Falcons eyeing another long postseason run
BY DAN STICKRADT
WEB AND CONTENT EDITOR
UTICA — After losing just once last season and in heartbreaking fashion in the Final Four, Rochester has been on a mission this season.
The Division 1 top-ranked Falcons took another step on their tour towards a hopeful long tournament run on Tuesday afternoon.
After a sluggish start, Rochester wore down unranked Lake Orion and came away with a 4-0 shutout victory in the Division 1 district semifinals at Utica’s Swinehart Stadium.
With the win, Rochester moves onto the district finals where they will face third-ranked Rochester Stoney Creek at 6 p.m. Friday, also at Swinehart.
Stoney Creek advanced with a 1-0 shutout over previously-ranked Romeo in the second semifinal Tuesday to also advance to the district finals. Last year Rochester defeated the Cougars 2-1 in a game decided on penalties (4-3 PKs).
The Falcons led 1-0 at the half and tacked on three more goals in the second half to prevail.
“I think we just opened them up at times, maybe did a better job of switching the field and get the game pulled apart a bit,” said Rochester coach Doug Steinard. “We’ve got some kids up front that are pretty athletic and pretty good that kind of turned the game on its head a little bit.”
Rochester (18-0-2) captured their second straight OAA Red Division title two weeks ago (4-0-2) and have not lost in the regular season since late during the 2021 campaign, where they finished third in the OAA Red Division. In the postseason last year the Falcons finished 5-1. They received a first-round bye in the seven-school district this season – all seven schools finished above five-hundred and features five schools that were ranked, two league champions and three league runners-up – and are now one win away from another district title.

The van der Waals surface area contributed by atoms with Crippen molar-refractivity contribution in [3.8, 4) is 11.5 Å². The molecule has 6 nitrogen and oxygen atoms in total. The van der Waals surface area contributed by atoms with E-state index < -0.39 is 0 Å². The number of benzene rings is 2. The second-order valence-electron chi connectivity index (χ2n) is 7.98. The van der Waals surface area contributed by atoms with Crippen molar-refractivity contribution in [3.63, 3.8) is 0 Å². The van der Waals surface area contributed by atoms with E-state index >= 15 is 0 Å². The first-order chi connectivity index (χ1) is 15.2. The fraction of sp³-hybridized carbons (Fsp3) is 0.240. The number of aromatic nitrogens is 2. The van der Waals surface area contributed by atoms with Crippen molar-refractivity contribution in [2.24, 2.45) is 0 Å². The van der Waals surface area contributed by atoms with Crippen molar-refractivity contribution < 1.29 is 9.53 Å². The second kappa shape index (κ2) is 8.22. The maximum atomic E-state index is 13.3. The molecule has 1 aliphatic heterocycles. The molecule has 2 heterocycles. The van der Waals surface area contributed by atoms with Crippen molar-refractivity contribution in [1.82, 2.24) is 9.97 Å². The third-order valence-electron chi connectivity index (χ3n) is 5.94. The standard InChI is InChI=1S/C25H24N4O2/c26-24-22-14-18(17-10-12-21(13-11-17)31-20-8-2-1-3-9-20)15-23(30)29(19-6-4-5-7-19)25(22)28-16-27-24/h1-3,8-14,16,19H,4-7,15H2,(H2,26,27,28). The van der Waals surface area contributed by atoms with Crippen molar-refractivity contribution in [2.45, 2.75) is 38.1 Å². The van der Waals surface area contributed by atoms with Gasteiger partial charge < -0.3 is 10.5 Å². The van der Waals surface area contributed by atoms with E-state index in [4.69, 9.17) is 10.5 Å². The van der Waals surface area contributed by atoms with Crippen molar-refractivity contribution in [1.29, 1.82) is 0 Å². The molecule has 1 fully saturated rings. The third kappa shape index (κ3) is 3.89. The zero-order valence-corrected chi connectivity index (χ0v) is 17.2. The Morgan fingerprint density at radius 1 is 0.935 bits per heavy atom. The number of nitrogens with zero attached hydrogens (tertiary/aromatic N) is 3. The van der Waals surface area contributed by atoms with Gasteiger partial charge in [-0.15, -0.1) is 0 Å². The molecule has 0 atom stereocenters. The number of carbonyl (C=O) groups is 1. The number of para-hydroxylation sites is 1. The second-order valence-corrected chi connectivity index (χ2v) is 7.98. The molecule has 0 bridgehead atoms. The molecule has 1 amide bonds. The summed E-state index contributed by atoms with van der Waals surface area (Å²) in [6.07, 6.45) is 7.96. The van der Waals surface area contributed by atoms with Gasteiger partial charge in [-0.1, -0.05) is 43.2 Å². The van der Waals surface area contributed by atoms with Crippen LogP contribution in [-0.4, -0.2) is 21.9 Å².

“We’re on our revenge tour, for sure” admitted senior Natalie Rayce, a returning All-State First Team honoree. “We hope to play Northville again in the semifinals if we can get that far. We’ll see.”
Rochester, which had the highest MPR in the entire state – all four divisions combined – notched its 11th shutout of the campaign. The Falcons have now outscored the opposition 53-10 playing a tough league and non-league schedule that features 12 opponents that were ranked in Division 1, Division 2 or Division 3 at times this season.
Although Rochester had a pair of shots and chances early, Lake Orion also had a pair of quality chances in the first 15 minutes, including a 35-yard shot that hit the crossbar in the 13th minute.
“We started off really good. We were a little bit chaotic at times but we started to find a rhythm towards the middle of the first half and settled into the game,” said Steinard. “(After) halftime we came out with a little more energy and did a better job of moving the ball. Lake Orion is really organized. They are really hard to break down.”
The Falcons finally scored the eventual game-winner with 11:19 to go in the second half. Rayce, an All-State Dream Team candidate, took a pass from senior forward Alaina Webb and laced a shot into the far corner.
In the second half, Rochester exploded for three goals in the first 15 minutes to put the game away and allowed the Falcons’ coaching staff to rotate freely as 25 players in the second half.